JAKARTA, Indonesia — President Megawati Sukarnoputri remains the front-runner in Indonesia’s presidential race, but former dictator Suharto’s Golkar Party may emerge as the largest party in parliament, according to a new nationwide poll.
Sixteen percent of potential voters picked Megawati as their choice in the July 5 ballot, the first direct presidential election in Indonesian history, according to the poll commissioned by the Washington-based International Republican Institute and released Friday.
With about 24 percent of the electorate still undecided, Megawati’s nearest competitors were former president Abdurrahman Wahid with 7 percent and Golkar head Akbar Tanjung with 6 percent.
A number of other candidates garnering from 2 percent to 3 percent accounted for the rest of the potential votes.
Still, Megawati’s rating was only about half of what her Indonesian Democratic Party of Struggle won with in the country’s first democratic elections in 1999, after the end of Suharto’s 32-year reign.
Megawati’s party received 34 percent of the vote in the 1999 election that ushered her into power. In that ballot, an electoral college chose her as head of state.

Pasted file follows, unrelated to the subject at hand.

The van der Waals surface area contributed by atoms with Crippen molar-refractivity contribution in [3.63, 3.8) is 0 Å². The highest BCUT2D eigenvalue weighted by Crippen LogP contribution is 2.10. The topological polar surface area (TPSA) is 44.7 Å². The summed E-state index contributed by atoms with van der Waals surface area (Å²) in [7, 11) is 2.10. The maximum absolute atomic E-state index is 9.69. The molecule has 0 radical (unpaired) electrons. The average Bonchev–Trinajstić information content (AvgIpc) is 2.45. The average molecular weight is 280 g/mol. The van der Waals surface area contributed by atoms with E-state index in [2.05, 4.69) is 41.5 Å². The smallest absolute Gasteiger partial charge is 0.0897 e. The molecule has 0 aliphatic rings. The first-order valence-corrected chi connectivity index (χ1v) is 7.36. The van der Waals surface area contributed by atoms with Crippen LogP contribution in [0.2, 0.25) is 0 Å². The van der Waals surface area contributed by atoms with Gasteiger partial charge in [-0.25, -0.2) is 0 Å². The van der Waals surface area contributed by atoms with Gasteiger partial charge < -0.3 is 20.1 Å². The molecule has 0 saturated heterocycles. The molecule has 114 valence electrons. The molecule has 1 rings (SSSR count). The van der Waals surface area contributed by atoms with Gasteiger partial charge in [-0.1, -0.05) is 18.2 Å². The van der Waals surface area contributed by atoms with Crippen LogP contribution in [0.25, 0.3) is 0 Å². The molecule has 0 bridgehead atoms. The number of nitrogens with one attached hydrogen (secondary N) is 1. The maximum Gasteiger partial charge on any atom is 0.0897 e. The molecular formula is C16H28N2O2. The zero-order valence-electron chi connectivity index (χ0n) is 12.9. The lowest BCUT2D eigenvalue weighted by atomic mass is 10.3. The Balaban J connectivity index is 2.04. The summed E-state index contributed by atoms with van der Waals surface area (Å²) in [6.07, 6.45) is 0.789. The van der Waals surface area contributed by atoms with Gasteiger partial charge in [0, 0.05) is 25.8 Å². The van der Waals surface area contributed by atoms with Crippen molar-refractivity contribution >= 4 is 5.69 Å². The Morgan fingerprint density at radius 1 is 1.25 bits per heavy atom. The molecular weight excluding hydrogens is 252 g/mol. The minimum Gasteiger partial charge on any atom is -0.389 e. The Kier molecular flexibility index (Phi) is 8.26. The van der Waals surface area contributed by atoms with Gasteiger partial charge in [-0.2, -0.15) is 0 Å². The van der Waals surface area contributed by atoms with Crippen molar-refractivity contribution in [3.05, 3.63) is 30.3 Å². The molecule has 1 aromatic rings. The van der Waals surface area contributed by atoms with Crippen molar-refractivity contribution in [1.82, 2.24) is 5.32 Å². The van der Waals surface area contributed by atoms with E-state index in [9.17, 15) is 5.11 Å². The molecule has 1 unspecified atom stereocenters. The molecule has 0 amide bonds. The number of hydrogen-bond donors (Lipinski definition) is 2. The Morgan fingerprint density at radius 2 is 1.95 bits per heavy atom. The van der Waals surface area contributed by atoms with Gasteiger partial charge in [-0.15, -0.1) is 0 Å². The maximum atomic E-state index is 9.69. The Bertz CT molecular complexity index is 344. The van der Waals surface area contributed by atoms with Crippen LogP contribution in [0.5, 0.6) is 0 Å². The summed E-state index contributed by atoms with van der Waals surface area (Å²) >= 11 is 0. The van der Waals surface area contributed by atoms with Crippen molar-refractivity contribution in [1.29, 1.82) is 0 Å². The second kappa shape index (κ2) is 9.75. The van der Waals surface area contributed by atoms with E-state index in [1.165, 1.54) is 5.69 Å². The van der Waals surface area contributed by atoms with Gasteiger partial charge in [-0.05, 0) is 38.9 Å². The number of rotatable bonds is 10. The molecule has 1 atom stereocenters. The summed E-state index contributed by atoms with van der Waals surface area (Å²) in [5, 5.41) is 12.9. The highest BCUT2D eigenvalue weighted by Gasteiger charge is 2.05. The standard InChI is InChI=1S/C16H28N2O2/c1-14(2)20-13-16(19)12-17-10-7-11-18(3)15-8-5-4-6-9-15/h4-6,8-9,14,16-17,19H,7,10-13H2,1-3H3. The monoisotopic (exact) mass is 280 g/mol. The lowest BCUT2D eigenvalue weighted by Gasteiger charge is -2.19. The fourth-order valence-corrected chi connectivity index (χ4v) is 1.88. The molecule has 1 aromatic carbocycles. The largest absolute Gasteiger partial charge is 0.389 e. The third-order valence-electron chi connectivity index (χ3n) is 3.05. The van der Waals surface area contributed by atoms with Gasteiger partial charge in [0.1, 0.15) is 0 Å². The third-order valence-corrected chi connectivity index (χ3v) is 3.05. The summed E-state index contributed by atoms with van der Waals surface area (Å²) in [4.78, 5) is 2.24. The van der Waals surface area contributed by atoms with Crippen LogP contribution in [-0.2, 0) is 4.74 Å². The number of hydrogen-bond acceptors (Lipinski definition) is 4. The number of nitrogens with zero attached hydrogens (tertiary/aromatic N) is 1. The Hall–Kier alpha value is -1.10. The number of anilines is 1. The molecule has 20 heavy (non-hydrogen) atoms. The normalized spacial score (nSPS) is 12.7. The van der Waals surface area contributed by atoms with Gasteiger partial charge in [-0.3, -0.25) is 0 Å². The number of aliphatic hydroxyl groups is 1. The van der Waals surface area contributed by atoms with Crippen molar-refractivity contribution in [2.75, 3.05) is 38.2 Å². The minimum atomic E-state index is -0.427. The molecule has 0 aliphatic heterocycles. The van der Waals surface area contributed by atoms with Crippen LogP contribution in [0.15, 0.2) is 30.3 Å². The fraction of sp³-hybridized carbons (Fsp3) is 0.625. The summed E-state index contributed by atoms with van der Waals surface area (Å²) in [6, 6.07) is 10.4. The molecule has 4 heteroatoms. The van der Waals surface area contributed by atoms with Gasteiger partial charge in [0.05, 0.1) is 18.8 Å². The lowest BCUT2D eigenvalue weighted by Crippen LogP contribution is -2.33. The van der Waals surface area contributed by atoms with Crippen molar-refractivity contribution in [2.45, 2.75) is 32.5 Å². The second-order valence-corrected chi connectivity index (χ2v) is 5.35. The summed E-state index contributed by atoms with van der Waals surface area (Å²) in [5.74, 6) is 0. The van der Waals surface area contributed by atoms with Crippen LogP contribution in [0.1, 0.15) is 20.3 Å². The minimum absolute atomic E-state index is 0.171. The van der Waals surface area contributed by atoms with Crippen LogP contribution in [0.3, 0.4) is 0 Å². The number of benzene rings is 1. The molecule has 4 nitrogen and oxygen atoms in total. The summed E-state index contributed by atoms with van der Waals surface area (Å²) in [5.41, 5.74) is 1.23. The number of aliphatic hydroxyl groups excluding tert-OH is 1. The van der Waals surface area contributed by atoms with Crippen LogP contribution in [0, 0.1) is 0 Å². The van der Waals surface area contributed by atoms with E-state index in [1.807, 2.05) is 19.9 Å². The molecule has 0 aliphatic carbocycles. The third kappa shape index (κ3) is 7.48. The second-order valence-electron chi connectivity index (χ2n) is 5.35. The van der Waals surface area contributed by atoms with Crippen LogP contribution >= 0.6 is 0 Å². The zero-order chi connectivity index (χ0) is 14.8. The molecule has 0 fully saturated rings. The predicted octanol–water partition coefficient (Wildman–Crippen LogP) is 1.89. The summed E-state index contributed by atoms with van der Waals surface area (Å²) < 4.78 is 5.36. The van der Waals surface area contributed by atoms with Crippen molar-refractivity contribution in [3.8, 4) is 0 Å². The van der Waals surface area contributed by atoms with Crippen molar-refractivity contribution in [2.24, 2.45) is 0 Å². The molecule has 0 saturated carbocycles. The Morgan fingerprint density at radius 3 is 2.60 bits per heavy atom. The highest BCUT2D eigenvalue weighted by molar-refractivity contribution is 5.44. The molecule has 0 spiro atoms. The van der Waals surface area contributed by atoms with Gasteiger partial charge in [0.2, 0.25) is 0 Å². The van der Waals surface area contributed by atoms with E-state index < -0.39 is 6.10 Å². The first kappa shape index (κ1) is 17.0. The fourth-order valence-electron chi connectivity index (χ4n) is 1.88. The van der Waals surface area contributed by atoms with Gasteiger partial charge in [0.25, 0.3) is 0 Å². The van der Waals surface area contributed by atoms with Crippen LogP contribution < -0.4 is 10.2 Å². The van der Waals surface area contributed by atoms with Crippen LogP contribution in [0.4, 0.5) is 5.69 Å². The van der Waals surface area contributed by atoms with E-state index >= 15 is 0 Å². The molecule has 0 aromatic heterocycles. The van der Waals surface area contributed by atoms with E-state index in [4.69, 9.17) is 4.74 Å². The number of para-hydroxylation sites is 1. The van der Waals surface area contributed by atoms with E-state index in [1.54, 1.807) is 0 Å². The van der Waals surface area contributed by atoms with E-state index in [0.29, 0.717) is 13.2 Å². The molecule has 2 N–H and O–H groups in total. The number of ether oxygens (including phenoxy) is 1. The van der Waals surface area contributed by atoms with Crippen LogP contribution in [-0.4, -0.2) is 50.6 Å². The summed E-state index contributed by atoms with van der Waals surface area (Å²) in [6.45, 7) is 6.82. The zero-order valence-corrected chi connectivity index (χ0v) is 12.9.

Her party’s victory was then seen as a reflection of her own popularity as the daughter of the country’s founder and first president Sukarno, and as leader of the pro-democracy movement that ended the iron-fisted 32-year reign of former dictator Suharto.
Megawati still has a basis of support from what she stood for going into the ’99 elections,” said Thomas Garrett, who heads the IRI office in Jakarta. “Those people who were loyal to her then, remain loyal to her now.”
But Garrett said the outcome of the elections was still too early to call.
Golkar – which used to be the main political pillar of Suharto’s dictatorship – is not slated to pick its presidential candidate until after the April 5 parliamentary elections.
According to the new survey, in the campaign for Indonesia’s 550-seat parliament, Golkar is maintaining a clear lead with 24 percent of the vote.
Megawati’s party came in second with 19 percent, followed by Wahid’s National Awakening Party with 10 percent, and two moderate religious parties that garnered 5 and 7 percent. The remaing 5 percent went to other parties.
The poll showed that nearly 30 percent of eligible voters remain undecided with regard to the parliamentary race. Almost 98 percent of those polled said they planned to cast their ballots.
The survey, conducted by the international polling firm Taylor, Nelson Sofres, was based on interviews with 2,540 likely voters across Indonesia. It had a margin of error of just under 2 percentage points.Top